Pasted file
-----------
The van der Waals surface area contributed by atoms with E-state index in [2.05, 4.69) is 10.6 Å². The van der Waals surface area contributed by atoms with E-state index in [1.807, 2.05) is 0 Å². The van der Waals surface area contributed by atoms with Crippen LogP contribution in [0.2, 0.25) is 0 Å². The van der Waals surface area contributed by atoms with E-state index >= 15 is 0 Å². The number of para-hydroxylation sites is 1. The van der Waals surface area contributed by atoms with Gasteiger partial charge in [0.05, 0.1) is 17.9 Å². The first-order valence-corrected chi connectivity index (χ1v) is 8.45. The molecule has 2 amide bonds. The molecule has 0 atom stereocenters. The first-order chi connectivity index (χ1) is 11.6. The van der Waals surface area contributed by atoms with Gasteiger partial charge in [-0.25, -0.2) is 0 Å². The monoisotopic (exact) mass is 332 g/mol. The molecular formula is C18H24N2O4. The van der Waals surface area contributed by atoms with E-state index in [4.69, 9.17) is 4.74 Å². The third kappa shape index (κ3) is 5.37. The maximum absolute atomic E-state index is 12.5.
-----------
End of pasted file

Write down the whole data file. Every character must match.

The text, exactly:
The van der Waals surface area contributed by atoms with E-state index in [2.05, 4.69) is 10.6 Å². The van der Waals surface area contributed by atoms with E-state index in [1.807, 2.05) is 0 Å². The van der Waals surface area contributed by atoms with Crippen LogP contribution in [0.2, 0.25) is 0 Å². The van der Waals surface area contributed by atoms with E-state index >= 15 is 0 Å². The number of para-hydroxylation sites is 1. The van der Waals surface area contributed by atoms with Gasteiger partial charge in [0.05, 0.1) is 17.9 Å². The first-order valence-corrected chi connectivity index (χ1v) is 8.45. The molecule has 2 amide bonds. The molecule has 0 atom stereocenters. The first-order chi connectivity index (χ1) is 11.6. The van der Waals surface area contributed by atoms with Gasteiger partial charge in [-0.25, -0.2) is 0 Å². The monoisotopic (exact) mass is 332 g/mol. The molecular formula is C18H24N2O4. The van der Waals surface area contributed by atoms with E-state index in [4.69, 9.17) is 4.74 Å². The third kappa shape index (κ3) is 5.37. The maximum absolute atomic E-state index is 12.5.